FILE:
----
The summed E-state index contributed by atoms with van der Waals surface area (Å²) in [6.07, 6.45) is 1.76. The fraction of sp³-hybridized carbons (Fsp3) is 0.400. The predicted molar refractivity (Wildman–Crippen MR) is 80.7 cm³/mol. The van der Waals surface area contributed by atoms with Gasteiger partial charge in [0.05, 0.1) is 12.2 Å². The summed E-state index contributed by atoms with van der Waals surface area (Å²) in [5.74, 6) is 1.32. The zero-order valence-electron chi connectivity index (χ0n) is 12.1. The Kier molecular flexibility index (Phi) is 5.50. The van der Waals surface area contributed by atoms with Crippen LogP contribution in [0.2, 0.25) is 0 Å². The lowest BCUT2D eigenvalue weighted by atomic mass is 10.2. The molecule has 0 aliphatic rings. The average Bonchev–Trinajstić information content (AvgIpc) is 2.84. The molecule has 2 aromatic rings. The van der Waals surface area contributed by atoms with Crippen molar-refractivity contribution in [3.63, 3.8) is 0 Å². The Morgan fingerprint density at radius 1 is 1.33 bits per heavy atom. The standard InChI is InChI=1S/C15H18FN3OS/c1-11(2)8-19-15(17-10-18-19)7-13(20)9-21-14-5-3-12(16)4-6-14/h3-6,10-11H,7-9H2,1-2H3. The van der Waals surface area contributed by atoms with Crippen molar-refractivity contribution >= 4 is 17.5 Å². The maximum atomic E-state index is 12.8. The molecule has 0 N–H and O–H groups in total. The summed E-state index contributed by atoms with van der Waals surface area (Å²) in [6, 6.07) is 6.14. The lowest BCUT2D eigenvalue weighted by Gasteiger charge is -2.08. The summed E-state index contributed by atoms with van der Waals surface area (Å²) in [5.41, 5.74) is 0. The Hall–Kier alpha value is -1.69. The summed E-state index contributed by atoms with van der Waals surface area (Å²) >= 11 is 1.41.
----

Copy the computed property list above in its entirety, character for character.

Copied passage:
The summed E-state index contributed by atoms with van der Waals surface area (Å²) in [6.07, 6.45) is 1.76. The fraction of sp³-hybridized carbons (Fsp3) is 0.400. The predicted molar refractivity (Wildman–Crippen MR) is 80.7 cm³/mol. The van der Waals surface area contributed by atoms with Gasteiger partial charge in [0.05, 0.1) is 12.2 Å². The summed E-state index contributed by atoms with van der Waals surface area (Å²) in [5.74, 6) is 1.32. The zero-order valence-electron chi connectivity index (χ0n) is 12.1. The Kier molecular flexibility index (Phi) is 5.50. The van der Waals surface area contributed by atoms with Crippen LogP contribution in [0.2, 0.25) is 0 Å². The lowest BCUT2D eigenvalue weighted by atomic mass is 10.2. The molecule has 0 aliphatic rings. The average Bonchev–Trinajstić information content (AvgIpc) is 2.84. The molecule has 2 aromatic rings. The van der Waals surface area contributed by atoms with Crippen molar-refractivity contribution in [3.63, 3.8) is 0 Å². The Morgan fingerprint density at radius 1 is 1.33 bits per heavy atom. The standard InChI is InChI=1S/C15H18FN3OS/c1-11(2)8-19-15(17-10-18-19)7-13(20)9-21-14-5-3-12(16)4-6-14/h3-6,10-11H,7-9H2,1-2H3. The van der Waals surface area contributed by atoms with Crippen molar-refractivity contribution >= 4 is 17.5 Å². The maximum atomic E-state index is 12.8. The molecule has 0 N–H and O–H groups in total. The summed E-state index contributed by atoms with van der Waals surface area (Å²) in [6, 6.07) is 6.14. The lowest BCUT2D eigenvalue weighted by Gasteiger charge is -2.08. The summed E-state index contributed by atoms with van der Waals surface area (Å²) in [5.41, 5.74) is 0. The Hall–Kier alpha value is -1.69. The summed E-state index contributed by atoms with van der Waals surface area (Å²) >= 11 is 1.41.